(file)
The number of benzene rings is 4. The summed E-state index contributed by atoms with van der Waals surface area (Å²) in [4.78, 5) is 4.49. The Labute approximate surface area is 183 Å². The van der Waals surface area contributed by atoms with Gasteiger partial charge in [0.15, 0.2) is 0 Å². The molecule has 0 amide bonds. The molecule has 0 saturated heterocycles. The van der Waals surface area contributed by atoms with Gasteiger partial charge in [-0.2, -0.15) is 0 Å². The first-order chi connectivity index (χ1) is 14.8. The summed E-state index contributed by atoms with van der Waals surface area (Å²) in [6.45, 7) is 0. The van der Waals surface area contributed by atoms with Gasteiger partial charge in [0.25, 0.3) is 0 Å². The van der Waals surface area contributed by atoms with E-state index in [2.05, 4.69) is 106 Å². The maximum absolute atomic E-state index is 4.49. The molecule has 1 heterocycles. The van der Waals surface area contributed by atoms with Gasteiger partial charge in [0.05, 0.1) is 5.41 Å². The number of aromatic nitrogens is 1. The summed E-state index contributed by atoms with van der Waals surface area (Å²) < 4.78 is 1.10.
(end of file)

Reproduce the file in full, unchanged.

The number of benzene rings is 4. The summed E-state index contributed by atoms with van der Waals surface area (Å²) in [4.78, 5) is 4.49. The Labute approximate surface area is 183 Å². The van der Waals surface area contributed by atoms with Gasteiger partial charge in [0.15, 0.2) is 0 Å². The molecule has 0 amide bonds. The molecule has 0 saturated heterocycles. The van der Waals surface area contributed by atoms with Gasteiger partial charge in [-0.2, -0.15) is 0 Å². The first-order chi connectivity index (χ1) is 14.8. The summed E-state index contributed by atoms with van der Waals surface area (Å²) in [6.45, 7) is 0. The van der Waals surface area contributed by atoms with Gasteiger partial charge in [0.25, 0.3) is 0 Å². The van der Waals surface area contributed by atoms with E-state index in [2.05, 4.69) is 106 Å². The maximum absolute atomic E-state index is 4.49. The molecule has 1 heterocycles. The van der Waals surface area contributed by atoms with Gasteiger partial charge in [0.05, 0.1) is 5.41 Å². The number of aromatic nitrogens is 1. The summed E-state index contributed by atoms with van der Waals surface area (Å²) < 4.78 is 1.10.